Born the daughter of a Nantucket sea captain, Mott was reared in a Quaker community that provided strong role models for the young girl. She attended a Quaker boarding academy in the Hudson Valley, New York, where she soon became a teacher. After her family moved to Philadelphia, a fellow instructor at the academy, James Mott, followed her there, and in 1811 the two were married. They had six children, five of whom survived infancy. The death of her first son deepened her spirituality, and in 1818, she became a member of the Quaker ministry.
Mott, like many Quakers, advocated antislavery and boycotted all products of slave labor. She helped found the Philadelphia Female Anti-Slavery Society in 1833 and served as its president. She also became prominent in the national organization after it admitted women. This sort of activity in reform groups was a radical departure for women of her era.
When denied a seat in 1840 at the World Anti-Slavery Convention in London on account of her sex, Mott preached her doctrine of female equality outside the conference hall. During her London visit, she befriended Elizabeth Cady Stanton, wife of abolitionist delegate Henry Stanton. During the summer of 1848 she and Stanton organized the meeting at Seneca Falls, New York, where the American women’s rights movement was launched. Mott was elected president of the group in 1852.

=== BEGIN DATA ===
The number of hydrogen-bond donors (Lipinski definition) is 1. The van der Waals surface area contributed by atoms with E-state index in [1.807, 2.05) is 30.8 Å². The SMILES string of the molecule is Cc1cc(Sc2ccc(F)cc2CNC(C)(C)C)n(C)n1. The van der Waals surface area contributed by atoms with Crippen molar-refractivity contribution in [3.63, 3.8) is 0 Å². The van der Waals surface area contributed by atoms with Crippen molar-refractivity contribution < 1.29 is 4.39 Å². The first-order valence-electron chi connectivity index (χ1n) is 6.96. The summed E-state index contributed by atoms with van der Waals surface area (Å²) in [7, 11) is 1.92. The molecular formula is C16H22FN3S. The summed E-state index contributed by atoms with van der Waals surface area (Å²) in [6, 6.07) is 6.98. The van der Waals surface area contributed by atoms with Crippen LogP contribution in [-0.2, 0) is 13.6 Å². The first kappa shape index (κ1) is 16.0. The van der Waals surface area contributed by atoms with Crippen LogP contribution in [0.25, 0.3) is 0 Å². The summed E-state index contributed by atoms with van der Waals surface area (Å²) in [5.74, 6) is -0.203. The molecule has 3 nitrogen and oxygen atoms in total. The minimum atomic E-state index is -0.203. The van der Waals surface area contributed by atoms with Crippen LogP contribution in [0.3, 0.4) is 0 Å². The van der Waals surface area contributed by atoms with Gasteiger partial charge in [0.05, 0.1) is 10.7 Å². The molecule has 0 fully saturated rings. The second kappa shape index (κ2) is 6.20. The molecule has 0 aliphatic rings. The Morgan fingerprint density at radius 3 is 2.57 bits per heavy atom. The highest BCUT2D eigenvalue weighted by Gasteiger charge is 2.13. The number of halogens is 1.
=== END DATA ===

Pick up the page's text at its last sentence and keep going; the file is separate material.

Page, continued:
Mott’s feminist philosophy was outlined in her Discourse on Women (1850). She believed women’s roles within society reflected limited education rather than innate inferiority. She advocated equal economic opportunity and supported women’s equal political status, including suffrage.
After the Civil War, Mott, unlike many abolitionists who believed their work was done, threw herself into the cause of black suffrage and aid for freedpeople. She also helped establish a coeducational Quaker institution, Swarthmore College, in 1864. Two years later, despite increasing ill health, she was elected head of the American Equal Rights Association. Unfortunately the group broke into factions, the National Woman Suffrage Association (headed by Stanton and Susan B. Anthony) and the American Woman Suffrage Association (led by Lucy Stone, Julia Ward Howe, and others).
Although viewed as a peacemaker by both abolitionists and feminists, Mott did not thrive on her role as referee, suffering increasingly from severe stomach disorders. Nevertheless she pursued her own path as a champion of the unempowered-the poor, blacks, and women. Using her gift for oratory, Mott delivered hundreds of speeches and sermons, reached thousands of listeners, and was a strong force in effecting the reforms of her day.
The Reader’s Companion to American History. Eric Foner and John A. Garraty, Editors. Copyright © 1991 by Houghton Mifflin Harcourt Publishing Company. All rights reserved.